Teaming up

Use these 5 tips to build a stronger relationship with your distributor.
contractor vendor

It’s easy for landscape and irrigation contractors to foster strong relationships with their clients. They connect with them regularly on the job and depend on good communication with them to succeed. When that relationship is strong, it can be easier to do solid work, even when dealing with obstacles.

The same is true of the connection between contractors with their vendors. It’s not just about purchasing products and getting the best rates. It’s a partnership that shares expertise and insight, and can often save the contractor money. As projects are planned, contractors should be able to rely on a vendor to act as backup to help make good product choices and to make sure those products work correctly.

contractor vendor
One way distributors add value is by making site visits to assist contractors installing new products. (Photos: Longhorn Inc.)

“When it comes time to get them delivered, we’re there on site, helping the contractors to put them in,” says Wayne McFarland, operations manager at ASP Enterprises. Because ASP is knowledgeable about its products, it often has the expertise to troubleshoot problems that come up. The company supplies hardscape, stormwater management, erosion control and landscaping products, among others. Sometimes a client is able to stay on top of knowing exactly which products they need. Other times, it’s the result of a surprise at the job site. Either way, “They call us and we make a recommendation,” McFarland says.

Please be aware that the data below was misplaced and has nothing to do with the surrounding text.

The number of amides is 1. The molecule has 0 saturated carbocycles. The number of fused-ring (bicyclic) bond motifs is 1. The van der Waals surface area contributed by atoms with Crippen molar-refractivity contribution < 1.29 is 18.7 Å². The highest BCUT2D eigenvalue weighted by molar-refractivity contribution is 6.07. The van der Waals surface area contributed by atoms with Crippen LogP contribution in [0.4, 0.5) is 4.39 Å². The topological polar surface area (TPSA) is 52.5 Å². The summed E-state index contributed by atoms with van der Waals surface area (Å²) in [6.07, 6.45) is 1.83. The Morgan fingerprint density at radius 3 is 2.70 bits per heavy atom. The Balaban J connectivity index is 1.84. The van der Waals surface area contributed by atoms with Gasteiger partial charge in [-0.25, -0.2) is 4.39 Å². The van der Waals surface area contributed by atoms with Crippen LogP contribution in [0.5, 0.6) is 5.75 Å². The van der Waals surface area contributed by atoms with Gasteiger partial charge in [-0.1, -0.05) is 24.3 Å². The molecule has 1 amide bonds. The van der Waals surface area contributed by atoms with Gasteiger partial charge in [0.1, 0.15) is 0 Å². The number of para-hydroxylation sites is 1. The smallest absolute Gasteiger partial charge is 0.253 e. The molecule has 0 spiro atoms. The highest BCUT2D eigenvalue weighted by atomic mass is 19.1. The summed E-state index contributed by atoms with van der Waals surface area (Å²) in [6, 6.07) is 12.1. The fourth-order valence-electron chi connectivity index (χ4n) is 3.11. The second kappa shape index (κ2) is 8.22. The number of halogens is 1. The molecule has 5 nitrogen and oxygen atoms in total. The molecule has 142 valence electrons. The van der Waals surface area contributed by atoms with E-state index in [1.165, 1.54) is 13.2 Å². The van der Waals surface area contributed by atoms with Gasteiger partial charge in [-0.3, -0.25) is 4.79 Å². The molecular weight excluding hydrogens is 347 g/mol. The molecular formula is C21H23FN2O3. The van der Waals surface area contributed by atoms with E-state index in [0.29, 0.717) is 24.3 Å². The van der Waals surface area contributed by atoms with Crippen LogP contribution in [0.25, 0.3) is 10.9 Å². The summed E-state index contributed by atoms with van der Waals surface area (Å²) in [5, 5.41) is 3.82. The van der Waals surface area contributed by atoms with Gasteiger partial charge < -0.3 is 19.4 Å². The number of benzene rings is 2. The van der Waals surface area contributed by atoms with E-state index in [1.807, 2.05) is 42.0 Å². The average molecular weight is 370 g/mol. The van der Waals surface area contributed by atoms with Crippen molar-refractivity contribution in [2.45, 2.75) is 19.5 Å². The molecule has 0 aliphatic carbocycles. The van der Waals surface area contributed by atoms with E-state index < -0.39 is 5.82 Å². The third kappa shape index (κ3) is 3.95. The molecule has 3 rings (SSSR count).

ASP does more than simply supply the products to get the work done. They’re seen as a partner in making sure contractors get what they need and that the job goes smoothly. “The phone rings, the salesman pops out to the job to recommend a product, and within an hour or the same day they’ll have the product there and they can keep building, keep moving on,” says McFarland. Timing is everything when getting supplies to a job site, and staying in communication with vendors throughout the project can keep things running on schedule.

This is just one example of how dealers and distributors work with irrigation and green industry contractors to help them succeed. Here are some tips and advice distributors offer contractors to keep these working relationships strong.

1. Create strong relationships

contractor vendor